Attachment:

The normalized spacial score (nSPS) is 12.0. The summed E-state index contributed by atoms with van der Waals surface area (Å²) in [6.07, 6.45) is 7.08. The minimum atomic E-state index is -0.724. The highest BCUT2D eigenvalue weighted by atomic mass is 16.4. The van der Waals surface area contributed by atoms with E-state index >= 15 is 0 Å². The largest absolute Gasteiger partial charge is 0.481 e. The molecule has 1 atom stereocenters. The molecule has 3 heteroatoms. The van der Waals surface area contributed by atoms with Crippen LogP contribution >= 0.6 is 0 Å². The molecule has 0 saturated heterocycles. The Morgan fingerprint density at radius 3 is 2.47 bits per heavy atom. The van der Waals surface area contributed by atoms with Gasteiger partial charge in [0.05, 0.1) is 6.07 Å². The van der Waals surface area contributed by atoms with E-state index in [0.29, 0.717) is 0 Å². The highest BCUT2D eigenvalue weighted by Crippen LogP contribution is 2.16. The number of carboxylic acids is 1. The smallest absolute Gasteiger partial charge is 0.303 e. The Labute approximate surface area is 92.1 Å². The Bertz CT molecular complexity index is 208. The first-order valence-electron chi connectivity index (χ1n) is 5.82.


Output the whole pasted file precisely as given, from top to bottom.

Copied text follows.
The normalized spacial score (nSPS) is 12.0. The summed E-state index contributed by atoms with van der Waals surface area (Å²) in [6.07, 6.45) is 7.08. The minimum atomic E-state index is -0.724. The highest BCUT2D eigenvalue weighted by atomic mass is 16.4. The van der Waals surface area contributed by atoms with E-state index >= 15 is 0 Å². The largest absolute Gasteiger partial charge is 0.481 e. The molecule has 1 atom stereocenters. The molecule has 3 heteroatoms. The van der Waals surface area contributed by atoms with Crippen LogP contribution >= 0.6 is 0 Å². The molecule has 0 saturated heterocycles. The Morgan fingerprint density at radius 3 is 2.47 bits per heavy atom. The van der Waals surface area contributed by atoms with Gasteiger partial charge in [0.05, 0.1) is 6.07 Å². The van der Waals surface area contributed by atoms with E-state index in [0.29, 0.717) is 0 Å². The highest BCUT2D eigenvalue weighted by Crippen LogP contribution is 2.16. The number of carboxylic acids is 1. The smallest absolute Gasteiger partial charge is 0.303 e. The Labute approximate surface area is 92.1 Å². The Bertz CT molecular complexity index is 208. The first-order valence-electron chi connectivity index (χ1n) is 5.82.